Yesterday, Sunday, the crew of the surveillance aircraft Colibri witnessed once again a dramatic case of failure to render assistance by the Italian authorities. A rubber boat with over 80 refugees was in distress at sea for over 9 hours and was finally towed back to war-torn Libya by the country’s so-called Coast Guard.
At 10:43 a.m. local time, the Colibri surveillance aircraft of the French organisation Pilotes Volontaires, in collaboration with Sea-Watch, spotted a rubber boat with about 80 refugees on board, about 21 nautical miles from Abu Kammash, Libya. The people on the boat were in acute danger to life and limb, because the poorly equipped, overloaded and non-seaworthy inflatable boats can collapse at any time. According to the EU military mission EUNAVFOR MED, every inflatable boat departing the Libyan coast is therefore an acute sea emergency.
The Colibri crew immediately informed the Italian Maritime Rescue Coordination Center (IMRCC) in Rome about position and condition of the boat in distress. Instead of launching a rescue operation, which is every MRCC’s duty, Rome referred the airplane crew to the newly established and often inactive headquarters of the so-called Libyan Coast Guard. There, Colibri’s distress call wasn’t received despite multiple attempts by the crew.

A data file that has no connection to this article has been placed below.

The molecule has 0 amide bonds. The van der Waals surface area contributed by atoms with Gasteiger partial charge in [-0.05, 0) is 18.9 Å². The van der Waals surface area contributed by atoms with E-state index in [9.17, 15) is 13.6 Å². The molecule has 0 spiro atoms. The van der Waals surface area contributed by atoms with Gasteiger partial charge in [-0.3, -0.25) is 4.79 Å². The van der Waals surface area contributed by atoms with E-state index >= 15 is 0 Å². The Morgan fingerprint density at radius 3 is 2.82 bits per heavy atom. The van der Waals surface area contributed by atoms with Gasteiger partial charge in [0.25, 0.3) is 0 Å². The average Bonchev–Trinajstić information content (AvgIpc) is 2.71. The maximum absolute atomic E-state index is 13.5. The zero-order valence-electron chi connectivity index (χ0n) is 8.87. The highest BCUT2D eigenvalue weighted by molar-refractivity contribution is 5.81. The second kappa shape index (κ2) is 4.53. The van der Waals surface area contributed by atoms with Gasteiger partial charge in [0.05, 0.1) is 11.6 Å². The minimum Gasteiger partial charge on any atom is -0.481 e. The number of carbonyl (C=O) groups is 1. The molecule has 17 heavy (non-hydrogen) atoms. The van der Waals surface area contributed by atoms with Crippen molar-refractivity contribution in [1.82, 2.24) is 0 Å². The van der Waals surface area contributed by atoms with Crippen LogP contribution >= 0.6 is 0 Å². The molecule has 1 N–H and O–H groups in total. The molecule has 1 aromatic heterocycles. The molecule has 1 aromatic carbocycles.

A merchant ship, which could only be persuaded to attend the boat in distress after repeated requests by the crew, observed the situation, but was afraid to intervene because of the justified fear that it might end up in a situation similar to that of the civil rescue ships Aquarius and Lifeline, or the Italian coastguard ship Diciotti. After rescuing people from distress off the Libyan coast, the ships had been delayed in a political ping-pong game in which Italy and Malta had refused to receive the rescued over multiple days. “Apart from the fact that merchant ships are not equipped or trained to conduct rescues of this scale, it is also EU policy that blocks the rescue. Not to mention the three rescue ships, Lifeline, Sea-Watch 3 and Seefuchs, which could have helped had they not been detained arbitrarily in Malta,” says Johannes Bayer, Chairman of Sea-Watch.
Around 20:00, more than eight hours after the distress became known, the refugees were finally picked up by a speedboat of the so-called Libyan Coast Guard and abducted back to Libya. The survivors await illegal detention in camps without access to medical care or food, where torture, slavery and sexual assault are regular.
“In this case, the inhumane blockade mentality of European governments towards sea rescue in the central Mediterranean has once again condoned the deaths of over 80 people and has finally abandoned them to be taken back to Libya, a country of civil war. The EU, therefore, shares responsibility for the inhumane treatment they receive there. Just as it bears responsibility for the presumably over 100 deaths of the last boat accident at the beginning of September, of which the world only learned by chance because MSF was able to gain access to survivors in Libya. Nobody knows how many boats sink without anyone noticing,” says Tamino Böhm, Colibri’s Operations Director.